Palm oil collected from Hong Kong beaches after spill to be recycled and turned into fuel
Officials confirmed to have approached at least two biodiesel companies to collect some of the 211 tonnes that fell into the sea
A large portion of the washed-up palm oil clumps that the government collected from Hong Kong’s beaches and shorelines over the last two weeks will be recovered, refined and turned into transport fuel.
It was understood as of Wednesday evening the government had approached at least two companies to collect some of the 211 tonnes of the stearin – which fell into the sea when two boats crashed in mainland waters – for waste oil recycling.
Tseung Kwan O-based ASB Biodiesel will be helping the Environment Protection Department turn a portion of the vegetable oil waste into biodiesel, and that some of it had already arrived at its factory.
On Wednesday, a department spokesman said the collected palm stearin would “decay easily under a damp environment”.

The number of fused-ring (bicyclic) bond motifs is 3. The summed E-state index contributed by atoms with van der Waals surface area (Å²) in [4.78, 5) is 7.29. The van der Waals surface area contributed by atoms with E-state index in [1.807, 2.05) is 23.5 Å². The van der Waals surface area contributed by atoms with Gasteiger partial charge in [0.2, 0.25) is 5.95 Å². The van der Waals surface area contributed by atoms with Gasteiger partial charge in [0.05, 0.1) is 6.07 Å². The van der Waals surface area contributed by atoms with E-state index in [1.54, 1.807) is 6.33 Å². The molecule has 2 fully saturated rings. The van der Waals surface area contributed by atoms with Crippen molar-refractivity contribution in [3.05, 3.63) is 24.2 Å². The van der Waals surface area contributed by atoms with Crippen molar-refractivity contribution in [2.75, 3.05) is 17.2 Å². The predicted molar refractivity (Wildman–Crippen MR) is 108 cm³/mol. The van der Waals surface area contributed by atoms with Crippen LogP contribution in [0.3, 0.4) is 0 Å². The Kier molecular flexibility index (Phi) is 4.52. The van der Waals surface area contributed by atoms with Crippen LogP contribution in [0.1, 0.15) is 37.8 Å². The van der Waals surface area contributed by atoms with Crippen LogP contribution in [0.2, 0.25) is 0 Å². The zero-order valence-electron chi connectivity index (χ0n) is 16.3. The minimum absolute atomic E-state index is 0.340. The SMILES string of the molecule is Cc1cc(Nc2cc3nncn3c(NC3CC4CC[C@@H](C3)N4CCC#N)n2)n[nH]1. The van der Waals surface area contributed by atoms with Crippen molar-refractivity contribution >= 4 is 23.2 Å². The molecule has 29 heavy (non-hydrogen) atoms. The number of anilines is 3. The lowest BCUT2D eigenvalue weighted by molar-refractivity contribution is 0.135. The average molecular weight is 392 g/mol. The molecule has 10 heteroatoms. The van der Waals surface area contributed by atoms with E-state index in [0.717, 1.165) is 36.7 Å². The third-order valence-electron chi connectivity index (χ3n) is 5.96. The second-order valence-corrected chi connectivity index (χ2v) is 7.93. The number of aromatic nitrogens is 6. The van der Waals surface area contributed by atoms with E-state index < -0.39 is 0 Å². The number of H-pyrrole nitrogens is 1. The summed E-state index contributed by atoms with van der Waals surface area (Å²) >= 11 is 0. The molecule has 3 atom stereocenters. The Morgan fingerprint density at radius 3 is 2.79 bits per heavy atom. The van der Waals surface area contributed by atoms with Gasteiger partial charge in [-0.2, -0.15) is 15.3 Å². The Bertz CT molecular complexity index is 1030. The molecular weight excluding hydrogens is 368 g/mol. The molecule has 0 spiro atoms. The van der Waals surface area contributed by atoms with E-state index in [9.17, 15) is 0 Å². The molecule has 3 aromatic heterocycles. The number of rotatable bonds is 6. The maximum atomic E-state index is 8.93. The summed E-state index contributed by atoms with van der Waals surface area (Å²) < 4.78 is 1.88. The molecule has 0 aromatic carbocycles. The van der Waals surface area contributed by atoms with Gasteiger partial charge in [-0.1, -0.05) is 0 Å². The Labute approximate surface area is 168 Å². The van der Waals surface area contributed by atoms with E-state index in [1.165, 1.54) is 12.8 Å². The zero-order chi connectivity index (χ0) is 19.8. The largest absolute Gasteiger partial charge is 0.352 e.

“The [department] earlier approached two local biodiesel companies for them to collect the recyclable palm stearin recovered and turn it into biodiesel or other recycled commodities the soonest possible,” he added.
When burned, biodiesel emits lower levels of greenhouse gases than petrol and diesel.
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The company said most of the profits from the biodiesel’s sale would go to environmental groups.
A department source said only some of the palm oil collected would be suitable for recycling. Some of it had been contaminated and would inevitably end up in a landfill.
At least 1,000 tonnes of palm oil stearin was leaked into waters near Hong Kong earlier this month after the Singaporean container ship Kota Ganteng collided with the Panama-registered, Japanese-owned chemical tanker Global Apollon.
Hong Kong authorities only heard of the incident two days later. By then, globs of stearin had begun washing up on the city’s southern shores, closing 13 public beaches.
Two beaches, St Stephen’s in Southern District and Pui O beach on Lantau Island, reopened on Tuesday. Five were still closed on Wednesday. The rest had reopened already.